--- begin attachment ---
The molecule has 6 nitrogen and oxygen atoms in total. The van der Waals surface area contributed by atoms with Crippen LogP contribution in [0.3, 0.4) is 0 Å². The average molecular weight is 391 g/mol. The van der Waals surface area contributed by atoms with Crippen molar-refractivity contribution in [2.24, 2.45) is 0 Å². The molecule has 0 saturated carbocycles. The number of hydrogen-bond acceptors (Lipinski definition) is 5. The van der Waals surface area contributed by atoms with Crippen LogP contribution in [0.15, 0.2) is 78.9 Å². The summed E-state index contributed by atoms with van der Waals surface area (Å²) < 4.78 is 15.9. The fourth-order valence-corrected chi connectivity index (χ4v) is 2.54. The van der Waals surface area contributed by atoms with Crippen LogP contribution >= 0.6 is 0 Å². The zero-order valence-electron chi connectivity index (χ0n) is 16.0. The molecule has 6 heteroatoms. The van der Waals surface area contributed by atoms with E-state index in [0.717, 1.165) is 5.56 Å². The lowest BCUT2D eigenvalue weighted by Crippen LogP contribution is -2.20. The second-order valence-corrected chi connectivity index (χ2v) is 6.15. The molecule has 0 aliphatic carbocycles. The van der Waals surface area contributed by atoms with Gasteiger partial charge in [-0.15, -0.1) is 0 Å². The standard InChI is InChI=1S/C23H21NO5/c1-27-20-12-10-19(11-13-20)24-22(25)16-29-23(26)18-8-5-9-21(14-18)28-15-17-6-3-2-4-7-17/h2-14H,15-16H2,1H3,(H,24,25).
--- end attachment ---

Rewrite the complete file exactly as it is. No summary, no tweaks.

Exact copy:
The molecule has 6 nitrogen and oxygen atoms in total. The van der Waals surface area contributed by atoms with Crippen LogP contribution in [0.3, 0.4) is 0 Å². The average molecular weight is 391 g/mol. The van der Waals surface area contributed by atoms with Crippen molar-refractivity contribution in [2.24, 2.45) is 0 Å². The molecule has 0 saturated carbocycles. The number of hydrogen-bond acceptors (Lipinski definition) is 5. The van der Waals surface area contributed by atoms with Crippen LogP contribution in [0.15, 0.2) is 78.9 Å². The summed E-state index contributed by atoms with van der Waals surface area (Å²) < 4.78 is 15.9. The fourth-order valence-corrected chi connectivity index (χ4v) is 2.54. The van der Waals surface area contributed by atoms with Crippen LogP contribution >= 0.6 is 0 Å². The zero-order valence-electron chi connectivity index (χ0n) is 16.0. The molecule has 6 heteroatoms. The van der Waals surface area contributed by atoms with E-state index in [0.717, 1.165) is 5.56 Å². The lowest BCUT2D eigenvalue weighted by Crippen LogP contribution is -2.20. The second-order valence-corrected chi connectivity index (χ2v) is 6.15. The molecule has 0 aliphatic carbocycles. The van der Waals surface area contributed by atoms with Gasteiger partial charge in [-0.15, -0.1) is 0 Å². The standard InChI is InChI=1S/C23H21NO5/c1-27-20-12-10-19(11-13-20)24-22(25)16-29-23(26)18-8-5-9-21(14-18)28-15-17-6-3-2-4-7-17/h2-14H,15-16H2,1H3,(H,24,25).